Category Archives: Inspiration

Where is the light I saw yesterday?

I find that we learn the most from our times of struggle. I’m getting all this out now, because it’s getting in the way of me writing my paper. Most people see me as this perpetual optimistic bubble of joy. Well you know what? I have my ups and downs just like most people. And I’m choosing to share it with you today.

It could be my frustration with not being able to focus on this paper, or the rhythmic rock in my ears dictating the flow of my fingers on the key board. Rhythm is only allowing me to be fully open right now.


The Power of Community

Thank you for allowing me this time to vent to you. Who know’s you might even be connecting with what you’re reading and will be inspired to share your story with the world. That leads me to another point! So many of us are trapped with our faces in our phones browsing social media, and ignoring the world around us. Well this is another form of social media. I may not be a friend of yours, but I do have your attention. Welcome to my world, and thank you for letting me be apart of yours. It’s truly honor to have your attention.

Now take your face away from the screen and smile at a stranger. Make someones day. You’ve already made mine by being there for me.


My Commitment… Monday & Thursday

Tiger Mt. 5/31/15
Tiger Mountain peak in Issaquah, Washington. 4 mile fire road climb and nothing but single track to the bottom.
Last week I made the commitment to begin posting two blogs a week: Monday & Thursday. The topics will cover are whatever I’m feeling that day, a current project, a frequently asked question, an interview with a fellow strength & conditioning coach, or a piece by one of my athletes.

This new commitment was the result of a  conversation with parents of a youth cross country (XC) mountain bike racer. It was brought to my attention that I preach about youth athletic development, and the need to encourage athletes to sample various sports and follow their desire to try new things. Apparently I have a lot to say on that topic.

I see that I have two  main priorities when it comes to youth athletes: First to decrease the risk of sport induced injury and improve athletic performance, both  by teaching them how to move properly in time and space (proprioception and kinesthetic awareness). And second is to educate them on the importance of living a healthy balanced life through nutrition, stress management, and joys of staying fit.

Athletic ability is something that can be improved at any age. I’m still improving! The picture above, aside from being beautiful and encompassing the heart of the Pacific Northwest, is an example of why I spend time in the gym. Being able to participate in sports that I’m passionate about is key to leading by example. All the effort that I put into minimizing my risk of injury and improving my performance inspires my athletes to do the same. This will have a trickle down effect for generations to come.

An Invitation to Invent Your Life

There is so much talk these days about living with intention, and being mindful. Thousands of books offering theories, and applicable concepts to implement into our daily lives. Yes, they work, and yes I suggest reading as many as you can. If you need a reading list, then leave a comment and I’ll provide a couple of my favorites.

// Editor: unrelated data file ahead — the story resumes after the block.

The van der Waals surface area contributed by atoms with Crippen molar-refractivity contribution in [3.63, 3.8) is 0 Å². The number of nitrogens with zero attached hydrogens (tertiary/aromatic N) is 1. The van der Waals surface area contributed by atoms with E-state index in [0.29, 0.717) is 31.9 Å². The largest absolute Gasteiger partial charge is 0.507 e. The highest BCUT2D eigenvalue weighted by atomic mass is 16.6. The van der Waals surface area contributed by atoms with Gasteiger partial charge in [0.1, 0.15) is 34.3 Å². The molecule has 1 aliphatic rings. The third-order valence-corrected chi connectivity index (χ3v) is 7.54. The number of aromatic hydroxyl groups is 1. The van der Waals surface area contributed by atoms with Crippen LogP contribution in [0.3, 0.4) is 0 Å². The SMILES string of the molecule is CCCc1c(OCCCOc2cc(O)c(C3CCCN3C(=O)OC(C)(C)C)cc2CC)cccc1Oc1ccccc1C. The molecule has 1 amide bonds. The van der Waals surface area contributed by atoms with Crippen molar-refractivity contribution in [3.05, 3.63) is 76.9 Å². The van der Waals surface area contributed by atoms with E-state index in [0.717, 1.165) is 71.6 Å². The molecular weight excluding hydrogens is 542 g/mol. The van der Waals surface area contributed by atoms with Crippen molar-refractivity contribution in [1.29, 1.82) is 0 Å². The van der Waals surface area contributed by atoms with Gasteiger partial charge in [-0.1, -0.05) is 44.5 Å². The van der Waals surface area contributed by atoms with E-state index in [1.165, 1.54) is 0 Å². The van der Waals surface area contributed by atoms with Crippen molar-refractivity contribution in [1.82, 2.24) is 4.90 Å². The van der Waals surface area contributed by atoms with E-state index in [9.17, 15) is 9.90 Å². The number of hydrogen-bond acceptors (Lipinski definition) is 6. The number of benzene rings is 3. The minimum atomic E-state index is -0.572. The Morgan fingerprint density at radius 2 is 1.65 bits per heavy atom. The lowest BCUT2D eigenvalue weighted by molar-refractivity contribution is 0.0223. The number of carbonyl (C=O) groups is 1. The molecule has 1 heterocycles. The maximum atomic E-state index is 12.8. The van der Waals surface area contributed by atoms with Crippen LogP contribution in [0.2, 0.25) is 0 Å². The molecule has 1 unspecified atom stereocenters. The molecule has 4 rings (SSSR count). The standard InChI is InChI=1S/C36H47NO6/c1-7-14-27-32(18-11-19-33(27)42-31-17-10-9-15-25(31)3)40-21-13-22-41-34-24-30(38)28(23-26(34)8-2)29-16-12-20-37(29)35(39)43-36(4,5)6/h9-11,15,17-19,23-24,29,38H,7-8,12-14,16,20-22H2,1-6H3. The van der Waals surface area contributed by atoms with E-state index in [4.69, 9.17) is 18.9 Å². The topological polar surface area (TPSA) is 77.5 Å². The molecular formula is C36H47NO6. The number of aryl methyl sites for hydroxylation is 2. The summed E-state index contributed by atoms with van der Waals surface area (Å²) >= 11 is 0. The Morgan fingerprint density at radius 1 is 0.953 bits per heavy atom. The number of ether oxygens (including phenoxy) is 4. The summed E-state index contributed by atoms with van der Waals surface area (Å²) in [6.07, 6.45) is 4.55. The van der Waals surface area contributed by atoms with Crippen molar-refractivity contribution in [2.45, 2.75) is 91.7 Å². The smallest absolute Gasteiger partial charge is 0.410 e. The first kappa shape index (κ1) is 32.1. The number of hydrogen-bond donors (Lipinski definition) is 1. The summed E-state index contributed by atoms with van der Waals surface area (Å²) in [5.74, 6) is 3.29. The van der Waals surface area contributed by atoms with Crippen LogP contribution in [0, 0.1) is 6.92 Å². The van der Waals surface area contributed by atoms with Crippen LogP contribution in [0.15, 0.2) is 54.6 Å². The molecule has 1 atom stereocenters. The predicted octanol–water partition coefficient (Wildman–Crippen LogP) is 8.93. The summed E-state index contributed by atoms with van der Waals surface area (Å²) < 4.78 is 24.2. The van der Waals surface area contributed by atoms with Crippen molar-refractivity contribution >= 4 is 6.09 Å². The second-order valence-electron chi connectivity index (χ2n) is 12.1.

Right now, I want to talk about the idea of invention: The invention of your life and how you choose to live it. In order to invent something you need a set of tools, in this case there are a few words that I’d like to give to  you:


Inventing your life is a call to action. Without action nothing will come to fruition. I’m inviting you to take action for your self and your life.


When we are given a blank anything; piece of paper, wall, canvas, or in this case a new day, then anything is possible. What do you want to be possible for you and your life?


We all have a story (Act) that has a tendency to prevent us from living mindfully by applying a filter to everything we hear, see, and do. This Act is very present in everything we do, unless we acknowledge it’s presence, and make the conscious decision to give it up. By giving up our story, we can be present to the moment we’re in without looking at it from the past.

Now that you have the tools, I’ll show you how to use them. There’s a phrase I was taught years ago that goes something like this…



The “…” is your blank canvas to invent the possibility of being in a way that you never thought possible.

Here’s my commitment to this process; I’m going to invent a possibility for my life for everyone to see…

The possibility that I’m inventing for myself and my life is the possibility of being “CARING”.

April 23rd, 2015

By inventing this possibility, I’ve now instilled in my mind that I will behave in a way that I feel is inspiring to me and those around me.

Now that we have invented a possibility for ourselves and our lives, it’s time to tell ourselves and world who we are. In order to authentically tell the world who we are, we must first acknowledge and give up the act that we see the world through.

My act is “You’re not the boss of me”. When I’m not being present to a situation, I know my act is at play. It manifests it’s self as rebellious, and it’s harmful to the man I want to be. When I choose to give up my act, I’ve created that blank canvas that you’ll see in the next phrase…


In this phrase we see that we’re declaring who we are for the world to see, and we’re acknowledging that we’re giving up our act. This is who I am today…